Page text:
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Banksy artwork accidentally destroyed

23 August 2016

Our daily round-up of news from the art world

Banksy artwork accidentally destroyed | A Banksy mural satirising government surveillance has been accidentally destroyed by workmen. The Spy Booth artwork, which depicts three secret agents using devices to listen in to conversations in a telephone box, was painted on the wall of a house in Cheltenham in April 2014. The following year, in a bid to protect the artwork, Cheltenham Borough Council granted retrospective planning permission. The council is said to be investigating homeowner David Possee’s claims that during urgent repairs ‘the artwork came away with the bad render’. This report follows earlier fears that the mural had been destroyed after photographs revealed tarpaulins and scaffolding at the house: the artwork has been repeatedly vandalised since being painted on the Grade II listed house.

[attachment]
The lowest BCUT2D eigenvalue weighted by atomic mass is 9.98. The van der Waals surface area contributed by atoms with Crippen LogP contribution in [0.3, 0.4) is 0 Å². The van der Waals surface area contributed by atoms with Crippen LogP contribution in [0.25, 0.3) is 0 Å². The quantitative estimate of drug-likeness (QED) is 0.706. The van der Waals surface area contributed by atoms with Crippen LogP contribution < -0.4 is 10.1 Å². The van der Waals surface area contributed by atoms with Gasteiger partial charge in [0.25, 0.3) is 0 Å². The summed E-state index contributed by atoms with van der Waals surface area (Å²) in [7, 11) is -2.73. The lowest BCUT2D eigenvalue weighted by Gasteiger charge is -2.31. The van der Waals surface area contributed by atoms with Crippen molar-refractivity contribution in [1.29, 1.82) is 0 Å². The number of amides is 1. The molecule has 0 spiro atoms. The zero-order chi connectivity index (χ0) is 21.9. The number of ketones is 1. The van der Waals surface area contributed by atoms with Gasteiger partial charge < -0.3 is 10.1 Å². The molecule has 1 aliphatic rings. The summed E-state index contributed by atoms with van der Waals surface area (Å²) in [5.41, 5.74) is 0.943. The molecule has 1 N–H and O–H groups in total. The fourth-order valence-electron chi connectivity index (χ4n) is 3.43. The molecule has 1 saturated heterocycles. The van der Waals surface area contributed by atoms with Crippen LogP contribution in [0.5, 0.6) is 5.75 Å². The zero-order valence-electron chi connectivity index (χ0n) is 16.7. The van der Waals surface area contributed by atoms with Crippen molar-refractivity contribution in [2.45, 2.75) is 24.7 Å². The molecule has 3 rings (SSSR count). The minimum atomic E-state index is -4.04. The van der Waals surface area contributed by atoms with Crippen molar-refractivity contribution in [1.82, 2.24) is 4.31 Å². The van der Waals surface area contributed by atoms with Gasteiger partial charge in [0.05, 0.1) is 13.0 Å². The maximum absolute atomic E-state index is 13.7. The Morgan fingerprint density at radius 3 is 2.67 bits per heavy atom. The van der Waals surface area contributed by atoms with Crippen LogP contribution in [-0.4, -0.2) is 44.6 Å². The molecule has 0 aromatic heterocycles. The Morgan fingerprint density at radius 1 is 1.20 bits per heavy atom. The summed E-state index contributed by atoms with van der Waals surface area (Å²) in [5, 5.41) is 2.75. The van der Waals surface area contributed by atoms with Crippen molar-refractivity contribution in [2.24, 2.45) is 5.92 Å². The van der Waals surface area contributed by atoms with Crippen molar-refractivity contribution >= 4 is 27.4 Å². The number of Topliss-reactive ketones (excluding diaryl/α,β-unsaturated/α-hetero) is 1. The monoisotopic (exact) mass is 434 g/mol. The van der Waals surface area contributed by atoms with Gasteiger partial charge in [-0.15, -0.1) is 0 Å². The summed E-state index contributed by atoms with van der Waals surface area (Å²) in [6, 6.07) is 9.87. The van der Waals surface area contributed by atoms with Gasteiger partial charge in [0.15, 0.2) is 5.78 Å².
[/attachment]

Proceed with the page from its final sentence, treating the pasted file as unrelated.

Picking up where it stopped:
Tehran Museum of Contemporary Art goes digital | The Tehran Museum of Contemporary Art (TMoCA), considered to have one of the most impressive collections of Western modern art outside of Europe, has announced that it is making its collection accessible online. Following the 1979 Islamic Revolution, the collection, compiled by Farah Pahlavi, the Queen of Iran, was removed from public display, with works – by Picasso, Pollock, and Bacon, among others  – hidden in the museum’s basement. Earlier this year it was announced that an agreement with the German government would allow 60 works from TMocA to travel to Berlin for a three month show this winter.

Serpentine to stage major Zaha Hadid show | The Serpentine Sackler Gallery will mount an exhibition this winter of the late architect Zaha Hadid’s rarely seen paintings, drawings, and digital works, according to the Art Newspaper. Hadid had a close relationship with the Serpentine; she joined the board in 1996, designed the gallery’s inaugural summer pavilion in 2000, and completed the Sackler extension in 2013.

Nicholas Serota tipped as the next Arts Council Chairman | According to reports from the Sunday Times and Evening Standard, current Tate director Nicholas Serota has been offered the opportunity to become Chairman of the Arts Council England, taking over from Sir Peter Bazalgette who will step down in January 2017.